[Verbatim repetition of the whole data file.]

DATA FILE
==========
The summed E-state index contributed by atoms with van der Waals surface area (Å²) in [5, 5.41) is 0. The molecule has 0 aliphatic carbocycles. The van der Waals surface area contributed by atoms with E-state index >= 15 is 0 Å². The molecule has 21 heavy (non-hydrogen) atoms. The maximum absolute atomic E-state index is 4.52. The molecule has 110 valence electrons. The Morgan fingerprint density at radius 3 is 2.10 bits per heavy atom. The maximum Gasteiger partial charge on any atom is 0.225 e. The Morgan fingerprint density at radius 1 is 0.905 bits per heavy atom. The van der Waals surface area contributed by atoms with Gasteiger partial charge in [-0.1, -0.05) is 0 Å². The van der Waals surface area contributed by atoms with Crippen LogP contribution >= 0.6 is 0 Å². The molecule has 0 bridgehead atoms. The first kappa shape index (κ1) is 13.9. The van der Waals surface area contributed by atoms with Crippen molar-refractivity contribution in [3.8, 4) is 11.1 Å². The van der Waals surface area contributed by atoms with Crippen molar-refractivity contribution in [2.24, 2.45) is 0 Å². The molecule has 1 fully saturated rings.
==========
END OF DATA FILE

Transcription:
The summed E-state index contributed by atoms with van der Waals surface area (Å²) in [5, 5.41) is 0. The molecule has 0 aliphatic carbocycles. The van der Waals surface area contributed by atoms with E-state index >= 15 is 0 Å². The molecule has 21 heavy (non-hydrogen) atoms. The maximum absolute atomic E-state index is 4.52. The molecule has 110 valence electrons. The Morgan fingerprint density at radius 3 is 2.10 bits per heavy atom. The maximum Gasteiger partial charge on any atom is 0.225 e. The Morgan fingerprint density at radius 1 is 0.905 bits per heavy atom. The van der Waals surface area contributed by atoms with Gasteiger partial charge in [-0.1, -0.05) is 0 Å². The van der Waals surface area contributed by atoms with Crippen LogP contribution >= 0.6 is 0 Å². The molecule has 0 bridgehead atoms. The first kappa shape index (κ1) is 13.9. The van der Waals surface area contributed by atoms with Crippen molar-refractivity contribution in [3.8, 4) is 11.1 Å². The van der Waals surface area contributed by atoms with Crippen molar-refractivity contribution in [2.24, 2.45) is 0 Å². The molecule has 1 fully saturated rings.